China Follows the Sun to Israel's Weizmann Institute


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Chinese researchers and Prof. Amnon Yogev. Exporting knowledge

The giant People's Republic of China is looking to the Weizmann Institute of Science in tiny Israel to provide it with some of the know-how it requires for developing advanced solar technology.

In pursuit of this goal, the Chinese Academy of Sciences has sent to the Institute two researchers, Kou Qing and Yao Chengcai, who point out that their country's growing interest in solar energy is spurred by the difficulties it faces in supplying its huge population with electricity, as well as by its mounting concern over pollution caused by burning fossil fuels.

Kou, 26, is from the Institute of Electrical Engineering in Beijing, an affiliate of the Chinese Academy of Sciences and China's foremost energy research facility. It has recently helped establish the first of 10 solar power plants scheduled to be built in Tibet, where fossil fuels are scarce and many villages still have no electricity.

Of particular interest to Kou is the development of systems based on solar cells that use concentrated sunlight at selected spectral bands. In a research project supervised by Prof. Amnon Yogev, Head of Weizmann's Energy Research Center, he is trying to determine which part of the sun's spectrum is most suitable for operating such cells. After returning to China, Kou, who is learning Hebrew in his free time, hopes to initiate collaboration between the Weizmann and his Institute in Beijing.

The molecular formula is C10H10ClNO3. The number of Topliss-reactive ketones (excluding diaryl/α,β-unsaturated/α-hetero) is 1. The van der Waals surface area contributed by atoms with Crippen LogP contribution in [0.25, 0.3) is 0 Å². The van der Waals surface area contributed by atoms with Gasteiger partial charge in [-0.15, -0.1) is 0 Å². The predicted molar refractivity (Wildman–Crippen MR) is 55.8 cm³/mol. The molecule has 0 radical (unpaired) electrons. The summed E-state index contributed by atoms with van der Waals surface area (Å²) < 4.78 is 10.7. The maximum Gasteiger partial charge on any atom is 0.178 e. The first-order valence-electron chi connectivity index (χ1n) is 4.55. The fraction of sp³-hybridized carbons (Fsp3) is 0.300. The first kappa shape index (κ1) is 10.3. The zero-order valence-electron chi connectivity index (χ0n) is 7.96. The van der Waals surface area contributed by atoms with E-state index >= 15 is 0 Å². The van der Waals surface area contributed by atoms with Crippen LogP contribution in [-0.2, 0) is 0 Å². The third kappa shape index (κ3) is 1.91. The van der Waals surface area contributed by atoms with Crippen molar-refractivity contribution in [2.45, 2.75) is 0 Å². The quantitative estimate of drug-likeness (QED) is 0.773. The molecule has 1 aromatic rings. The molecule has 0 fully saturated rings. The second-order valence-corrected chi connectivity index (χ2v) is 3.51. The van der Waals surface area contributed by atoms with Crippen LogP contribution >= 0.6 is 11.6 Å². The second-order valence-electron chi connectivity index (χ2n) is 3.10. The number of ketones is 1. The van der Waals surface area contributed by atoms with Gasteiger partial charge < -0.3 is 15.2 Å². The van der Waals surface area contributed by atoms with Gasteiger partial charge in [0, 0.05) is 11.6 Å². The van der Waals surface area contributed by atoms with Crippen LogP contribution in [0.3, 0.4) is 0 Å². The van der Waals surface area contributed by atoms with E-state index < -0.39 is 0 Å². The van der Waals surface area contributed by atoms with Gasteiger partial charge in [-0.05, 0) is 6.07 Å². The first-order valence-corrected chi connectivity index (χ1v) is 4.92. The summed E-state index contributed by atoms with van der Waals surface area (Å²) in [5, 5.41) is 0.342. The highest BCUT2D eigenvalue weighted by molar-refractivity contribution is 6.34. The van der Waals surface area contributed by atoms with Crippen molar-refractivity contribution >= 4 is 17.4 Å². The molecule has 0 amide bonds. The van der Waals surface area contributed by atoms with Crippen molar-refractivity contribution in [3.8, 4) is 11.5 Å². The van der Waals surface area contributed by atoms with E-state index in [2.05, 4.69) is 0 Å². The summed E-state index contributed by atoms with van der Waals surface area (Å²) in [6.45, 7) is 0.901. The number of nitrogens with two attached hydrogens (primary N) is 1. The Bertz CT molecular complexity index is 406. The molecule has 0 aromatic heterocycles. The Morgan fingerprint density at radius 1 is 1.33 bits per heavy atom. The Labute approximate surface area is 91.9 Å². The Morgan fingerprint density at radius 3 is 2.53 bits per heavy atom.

Yao, 28, who was sent here together with Kou in January 1993, is a researcher and lecturer in solar engineering at the University of Science and Technology of China (USTC), a top Chinese institution located in Hefei, some 2,000 km south of Beijing. Now claiming Yao's attention is a research project headed by Michael Epstein, Director of the Solar Research Facilities Unit. The aim of the study is to transform solar energy into storable and transportable chemical fuel that can be used hundreds of miles away from where the sun's rays are collected.

Yao is the eldest son of peasants in southern China, who couldn't afford to send all of their five children to school, so that one of them wound up with just two years of formal education. Yao managed to finish high school and enter university, which at the time was free for talented children from indigent families.

The Weizmann assignment makes him the pride of his parents' entire village, Yao says. When he goes home, he intends to teach his students everything he learned at the solar tower.

Prof. Yogev holds the Stephen and Mary Meadow Chair of Laser Photochemistry.